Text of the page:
PhD student at the University of Groningen
After completing my Bachelor's degree programme in English Language and Culture I was on the lookout for more depth and specialization. This Research Master's track was just what I was looking for. I was also able to broaden my knowledge by following a number of private seminars and tutorials.
One of the most enjoyable and successful parts of my degree was the tutorial that I set up with my fellow students, The Skelton Project. We worked on a website with digital editions of poems by the medieval poet John Skelton. Although we’ve graduated now, we still love working on animations of Skelton’s poems. In the Research Master’s programme we didn’t just conduct research, but developed other skills too. Organizing the programme's conference in the first year, for instance, was good preparation for the organizational side of the academic world. If I hadn’t made the decision to do the Research Master’s programme in Classical, Medieval and Early Modern Studies I wouldn’t be where I am now as a PhD student at the University of Groningen. In my PhD research, I am analysing medieval manuscripts containing agricultural texts that English landowners would have read. I became interested in this topic as I was researching the development of agricultural treatises for my Master's thesis.
I choose the courses that are fitting my interests: ancient history
I applied at several universities but chose Groningen because of the interdisciplinarity of the track and the fact that in contrast to other universities, Groningen offers a two-year track instead of one. More importantly, the lesser amount of tuition fees, comparing to other countries, has been an important motivation for doing my master's degree here in the Netherlands.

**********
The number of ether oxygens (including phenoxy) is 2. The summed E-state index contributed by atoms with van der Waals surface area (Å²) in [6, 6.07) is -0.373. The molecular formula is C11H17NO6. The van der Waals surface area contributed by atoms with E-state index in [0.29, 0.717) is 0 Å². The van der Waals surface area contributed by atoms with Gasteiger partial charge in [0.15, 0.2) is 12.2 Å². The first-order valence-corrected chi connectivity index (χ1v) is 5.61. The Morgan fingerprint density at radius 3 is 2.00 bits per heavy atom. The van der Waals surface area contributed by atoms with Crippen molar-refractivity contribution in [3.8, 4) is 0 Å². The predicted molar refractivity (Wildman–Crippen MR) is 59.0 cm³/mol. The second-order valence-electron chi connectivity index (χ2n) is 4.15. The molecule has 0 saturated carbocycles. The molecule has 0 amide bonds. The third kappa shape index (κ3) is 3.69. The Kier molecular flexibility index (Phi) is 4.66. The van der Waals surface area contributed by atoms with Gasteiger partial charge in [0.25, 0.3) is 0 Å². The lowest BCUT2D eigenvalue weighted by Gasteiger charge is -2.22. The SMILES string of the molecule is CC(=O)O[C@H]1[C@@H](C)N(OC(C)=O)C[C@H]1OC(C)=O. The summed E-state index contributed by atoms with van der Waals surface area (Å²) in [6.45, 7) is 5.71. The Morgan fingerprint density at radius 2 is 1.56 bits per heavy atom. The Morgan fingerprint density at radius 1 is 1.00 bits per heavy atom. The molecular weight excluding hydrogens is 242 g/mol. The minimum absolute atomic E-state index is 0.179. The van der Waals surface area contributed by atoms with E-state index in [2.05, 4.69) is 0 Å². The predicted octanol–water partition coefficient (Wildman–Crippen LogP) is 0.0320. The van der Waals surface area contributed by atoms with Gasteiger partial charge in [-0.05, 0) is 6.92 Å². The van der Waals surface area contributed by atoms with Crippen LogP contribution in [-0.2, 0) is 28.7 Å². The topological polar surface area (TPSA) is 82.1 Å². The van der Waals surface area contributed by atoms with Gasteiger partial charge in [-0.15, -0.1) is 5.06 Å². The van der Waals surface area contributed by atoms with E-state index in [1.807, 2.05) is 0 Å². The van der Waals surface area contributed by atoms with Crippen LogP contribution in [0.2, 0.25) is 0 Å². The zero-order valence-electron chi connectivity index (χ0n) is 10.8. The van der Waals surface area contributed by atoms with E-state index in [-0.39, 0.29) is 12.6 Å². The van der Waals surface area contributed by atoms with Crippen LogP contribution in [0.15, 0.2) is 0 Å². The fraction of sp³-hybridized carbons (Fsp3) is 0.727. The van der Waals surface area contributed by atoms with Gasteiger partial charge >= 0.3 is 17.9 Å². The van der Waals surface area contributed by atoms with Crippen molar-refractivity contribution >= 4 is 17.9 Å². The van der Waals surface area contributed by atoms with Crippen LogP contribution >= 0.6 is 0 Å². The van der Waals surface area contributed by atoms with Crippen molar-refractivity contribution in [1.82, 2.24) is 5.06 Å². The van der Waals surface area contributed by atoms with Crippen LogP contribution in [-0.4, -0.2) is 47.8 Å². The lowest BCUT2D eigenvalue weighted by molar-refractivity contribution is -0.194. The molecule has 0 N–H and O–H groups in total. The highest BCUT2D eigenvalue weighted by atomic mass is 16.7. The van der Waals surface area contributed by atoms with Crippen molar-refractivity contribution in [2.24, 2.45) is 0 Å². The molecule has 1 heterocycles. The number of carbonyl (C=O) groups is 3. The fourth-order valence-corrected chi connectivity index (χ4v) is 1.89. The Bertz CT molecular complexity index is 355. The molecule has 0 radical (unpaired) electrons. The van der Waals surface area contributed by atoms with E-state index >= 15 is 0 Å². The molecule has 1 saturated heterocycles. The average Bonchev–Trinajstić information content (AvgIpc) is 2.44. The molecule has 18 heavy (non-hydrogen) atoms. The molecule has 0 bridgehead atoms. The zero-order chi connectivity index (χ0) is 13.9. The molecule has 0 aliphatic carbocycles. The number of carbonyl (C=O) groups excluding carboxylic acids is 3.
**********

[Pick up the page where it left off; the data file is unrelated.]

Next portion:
The advantage of this programme is that it offers the opportunity to structure the programme as you want. I choose the courses that are fitting my interests: ancient history. Thus, I can set the focus on my own investigation, with efficient supervision: associations of the Greek and Roman cities. A great asset of the programme is that some courses include excursions to other countries. For instance, in the first semester we visited Rome and this has been a great and unique experience for me. Not only did we have the opportunity to visit a lot of sites and museums, but also to experience academic work on site, that is presenting certain monuments, in front of the monuments, rather than via a pc.
Furthermore, I find it very convenient that there are not many exams in the programme. They do not count my development as a student on a strict basis of reproducing knowledge, but they want to see my interpretation and my research. Although the programme has disadvantages sometimes, in general lines this approach is fulfilling for me. For the future I would like to continue with my research since I have plans to do a PhD.